PM recalls Prahalad`s bottom of pyramid vision for India
Be it India`s telecom success, the Nano car or low cost airlines, world renowned corporate strategy Professor C K Prahalad saw them as India`s inclusive innovation.
New Delhi: Be it India`s telecom success,
the Nano car or low cost airlines, world renowned corporate
strategy Professor C K Prahalad saw them as India`s inclusive
This was how Prime Minister Manmohan Singh paid rich
tributes to the distinguished Professor of strategy at the
Michigan University, Prahalad, who passed away in April this
year at the age 69.
"Be it Aravind eye hospitals (based at Madurai) which he
introduced to the world as the `McDonalds of eye care`, the
Indian telecom industry that offered call rates at a fraction
of the global costs, the Nano or the low-cost Deccan airlines,
Dr Prahalad saw these as efforts at inclusive innovation that
India was uniquely capable of," Singh said at the memorial
service organised by CII here.
In one of his bestsellers, `The Future at the Bottom of
the Pyramid` Prahalad had explained how corporates can make
profits and also help eradicate poverty.
"His belief in the Indian capacity for innovation, given
its diversity and interrogative intellectual traditions made
him celebrate Indian achievement and achievers," the Prime
Minister said in the presence of Prahalad`s family and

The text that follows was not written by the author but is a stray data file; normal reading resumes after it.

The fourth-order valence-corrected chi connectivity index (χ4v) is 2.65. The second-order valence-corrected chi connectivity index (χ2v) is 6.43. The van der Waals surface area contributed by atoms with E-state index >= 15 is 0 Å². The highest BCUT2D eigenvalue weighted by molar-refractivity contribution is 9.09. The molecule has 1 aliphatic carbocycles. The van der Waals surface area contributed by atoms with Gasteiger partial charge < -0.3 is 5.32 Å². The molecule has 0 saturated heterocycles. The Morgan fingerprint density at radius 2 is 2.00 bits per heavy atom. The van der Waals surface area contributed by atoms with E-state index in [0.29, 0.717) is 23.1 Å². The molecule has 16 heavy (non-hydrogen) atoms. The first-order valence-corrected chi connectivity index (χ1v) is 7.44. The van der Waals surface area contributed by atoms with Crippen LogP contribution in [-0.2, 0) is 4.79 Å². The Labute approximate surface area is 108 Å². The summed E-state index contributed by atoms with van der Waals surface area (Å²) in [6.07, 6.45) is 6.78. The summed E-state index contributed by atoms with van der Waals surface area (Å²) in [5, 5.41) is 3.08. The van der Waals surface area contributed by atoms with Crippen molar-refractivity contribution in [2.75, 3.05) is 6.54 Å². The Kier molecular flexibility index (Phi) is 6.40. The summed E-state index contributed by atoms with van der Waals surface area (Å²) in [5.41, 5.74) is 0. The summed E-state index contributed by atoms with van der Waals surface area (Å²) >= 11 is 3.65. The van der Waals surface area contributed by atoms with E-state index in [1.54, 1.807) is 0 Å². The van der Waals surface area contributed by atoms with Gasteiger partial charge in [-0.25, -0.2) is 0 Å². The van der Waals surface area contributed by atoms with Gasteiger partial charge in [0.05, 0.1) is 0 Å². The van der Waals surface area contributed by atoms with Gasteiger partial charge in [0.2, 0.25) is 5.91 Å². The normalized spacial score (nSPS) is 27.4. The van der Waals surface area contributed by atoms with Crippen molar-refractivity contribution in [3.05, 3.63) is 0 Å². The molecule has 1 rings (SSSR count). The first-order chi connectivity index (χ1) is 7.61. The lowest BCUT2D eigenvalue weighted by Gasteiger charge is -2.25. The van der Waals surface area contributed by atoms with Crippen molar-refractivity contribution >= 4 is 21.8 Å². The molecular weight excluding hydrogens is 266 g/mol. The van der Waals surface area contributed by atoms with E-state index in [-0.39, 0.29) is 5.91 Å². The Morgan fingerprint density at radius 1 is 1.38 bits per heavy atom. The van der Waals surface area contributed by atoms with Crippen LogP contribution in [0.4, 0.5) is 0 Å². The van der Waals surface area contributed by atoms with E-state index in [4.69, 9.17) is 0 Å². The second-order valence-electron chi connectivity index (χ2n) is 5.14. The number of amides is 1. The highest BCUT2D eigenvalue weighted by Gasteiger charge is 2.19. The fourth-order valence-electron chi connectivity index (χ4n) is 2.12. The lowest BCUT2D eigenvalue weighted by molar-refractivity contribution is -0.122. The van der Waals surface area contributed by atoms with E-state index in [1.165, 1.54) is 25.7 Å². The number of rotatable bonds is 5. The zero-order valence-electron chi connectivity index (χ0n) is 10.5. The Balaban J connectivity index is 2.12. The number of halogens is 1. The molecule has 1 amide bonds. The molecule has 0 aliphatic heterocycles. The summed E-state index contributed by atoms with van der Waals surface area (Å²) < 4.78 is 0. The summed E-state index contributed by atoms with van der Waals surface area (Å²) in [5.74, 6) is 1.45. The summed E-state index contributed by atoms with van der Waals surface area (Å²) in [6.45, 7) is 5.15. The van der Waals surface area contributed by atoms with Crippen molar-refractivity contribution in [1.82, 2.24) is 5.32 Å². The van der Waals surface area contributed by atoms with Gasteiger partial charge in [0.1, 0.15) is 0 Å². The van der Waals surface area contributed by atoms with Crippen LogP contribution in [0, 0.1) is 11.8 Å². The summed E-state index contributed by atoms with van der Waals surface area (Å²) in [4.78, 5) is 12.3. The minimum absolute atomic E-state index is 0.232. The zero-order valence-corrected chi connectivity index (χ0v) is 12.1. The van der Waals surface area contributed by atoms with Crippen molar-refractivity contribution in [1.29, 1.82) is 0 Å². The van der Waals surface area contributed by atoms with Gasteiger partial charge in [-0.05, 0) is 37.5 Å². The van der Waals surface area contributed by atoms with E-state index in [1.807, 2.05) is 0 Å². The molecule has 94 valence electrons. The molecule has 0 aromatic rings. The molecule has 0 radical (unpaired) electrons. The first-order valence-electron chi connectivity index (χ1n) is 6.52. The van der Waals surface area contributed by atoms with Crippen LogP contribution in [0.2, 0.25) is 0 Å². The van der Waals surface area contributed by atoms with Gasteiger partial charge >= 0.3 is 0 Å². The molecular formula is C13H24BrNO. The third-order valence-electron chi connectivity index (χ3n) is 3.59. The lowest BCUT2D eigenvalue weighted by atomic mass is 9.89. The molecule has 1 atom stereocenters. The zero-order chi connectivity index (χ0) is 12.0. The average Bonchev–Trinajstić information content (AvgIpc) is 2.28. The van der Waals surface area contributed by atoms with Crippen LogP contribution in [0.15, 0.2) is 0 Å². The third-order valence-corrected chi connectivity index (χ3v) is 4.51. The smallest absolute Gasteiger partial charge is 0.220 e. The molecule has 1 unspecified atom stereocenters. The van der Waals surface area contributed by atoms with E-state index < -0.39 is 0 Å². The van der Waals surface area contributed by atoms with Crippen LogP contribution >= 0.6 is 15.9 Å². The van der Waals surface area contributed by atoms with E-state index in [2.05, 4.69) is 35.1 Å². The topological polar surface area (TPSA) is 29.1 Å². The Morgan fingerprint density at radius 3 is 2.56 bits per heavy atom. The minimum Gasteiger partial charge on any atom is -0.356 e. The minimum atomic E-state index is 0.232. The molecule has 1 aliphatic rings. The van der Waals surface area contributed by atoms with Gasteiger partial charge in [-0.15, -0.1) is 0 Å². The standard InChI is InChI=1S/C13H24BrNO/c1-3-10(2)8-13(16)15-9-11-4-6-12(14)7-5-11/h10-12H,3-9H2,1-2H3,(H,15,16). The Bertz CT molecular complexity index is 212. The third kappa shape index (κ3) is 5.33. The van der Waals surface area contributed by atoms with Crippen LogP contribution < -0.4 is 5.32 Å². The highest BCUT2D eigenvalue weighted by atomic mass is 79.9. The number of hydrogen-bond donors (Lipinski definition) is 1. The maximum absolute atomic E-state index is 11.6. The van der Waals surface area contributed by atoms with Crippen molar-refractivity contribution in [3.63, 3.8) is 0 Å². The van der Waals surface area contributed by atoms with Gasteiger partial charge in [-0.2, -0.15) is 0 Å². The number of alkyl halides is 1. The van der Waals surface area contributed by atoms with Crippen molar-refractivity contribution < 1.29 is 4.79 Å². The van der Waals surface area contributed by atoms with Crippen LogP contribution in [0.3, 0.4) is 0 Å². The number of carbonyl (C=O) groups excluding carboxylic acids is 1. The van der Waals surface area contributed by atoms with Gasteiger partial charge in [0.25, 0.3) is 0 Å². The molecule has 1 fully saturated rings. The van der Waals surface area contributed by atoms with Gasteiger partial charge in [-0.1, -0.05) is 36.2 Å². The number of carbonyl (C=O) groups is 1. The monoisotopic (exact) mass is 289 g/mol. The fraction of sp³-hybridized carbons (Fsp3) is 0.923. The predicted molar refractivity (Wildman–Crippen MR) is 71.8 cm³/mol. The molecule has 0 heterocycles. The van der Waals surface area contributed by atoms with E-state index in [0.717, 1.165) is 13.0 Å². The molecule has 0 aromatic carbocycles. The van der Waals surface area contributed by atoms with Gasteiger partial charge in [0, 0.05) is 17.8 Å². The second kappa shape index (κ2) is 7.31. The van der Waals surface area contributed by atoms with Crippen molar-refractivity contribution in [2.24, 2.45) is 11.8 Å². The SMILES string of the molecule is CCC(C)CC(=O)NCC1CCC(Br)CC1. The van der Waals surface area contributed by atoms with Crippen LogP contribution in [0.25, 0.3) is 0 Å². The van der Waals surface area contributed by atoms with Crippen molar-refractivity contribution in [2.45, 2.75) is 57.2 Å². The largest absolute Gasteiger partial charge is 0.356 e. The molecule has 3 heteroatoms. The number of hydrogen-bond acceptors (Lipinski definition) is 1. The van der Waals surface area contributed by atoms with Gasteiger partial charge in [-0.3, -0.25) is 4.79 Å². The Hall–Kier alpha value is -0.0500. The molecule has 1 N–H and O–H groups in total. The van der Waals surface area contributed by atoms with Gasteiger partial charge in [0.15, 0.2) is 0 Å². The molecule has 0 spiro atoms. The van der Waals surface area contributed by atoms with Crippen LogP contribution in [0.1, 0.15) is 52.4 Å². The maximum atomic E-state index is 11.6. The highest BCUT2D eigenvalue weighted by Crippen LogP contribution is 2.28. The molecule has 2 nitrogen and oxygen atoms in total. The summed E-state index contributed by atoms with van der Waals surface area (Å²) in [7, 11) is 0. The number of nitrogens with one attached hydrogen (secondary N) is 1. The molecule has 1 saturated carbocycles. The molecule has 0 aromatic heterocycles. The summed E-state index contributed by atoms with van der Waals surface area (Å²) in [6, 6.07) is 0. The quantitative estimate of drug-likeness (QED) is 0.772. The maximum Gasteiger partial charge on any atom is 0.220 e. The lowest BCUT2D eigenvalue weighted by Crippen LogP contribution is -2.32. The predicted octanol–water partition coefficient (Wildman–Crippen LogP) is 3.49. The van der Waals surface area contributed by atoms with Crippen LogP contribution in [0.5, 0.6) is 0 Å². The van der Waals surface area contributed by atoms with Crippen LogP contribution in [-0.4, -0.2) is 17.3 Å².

Singh said the distinguished professor of corporate
strategy had demonstrated that innovation should focus on the
poor. "He taught business to include those presently not in
the market, and create new markets. Many companies have
profited by putting these ideas into practice," Singh said.
Prahalad had said that India`s future was linked to
making at least 500 million youth skilled and the government
adopted his vision as a target for the Skill Development
Corporation of India.
"He (Prahalad) felt that we must set a target unmatched
by current resources so that we innovate to reach our goal.
He believed India cannot afford incrementalism and we need
radical game changers," the Prime Minister said.
A country with a billion people should not look outward
for "best practices" but innovate "next practices", the Prime
Minister quoted Prahalad who was one of the most sought after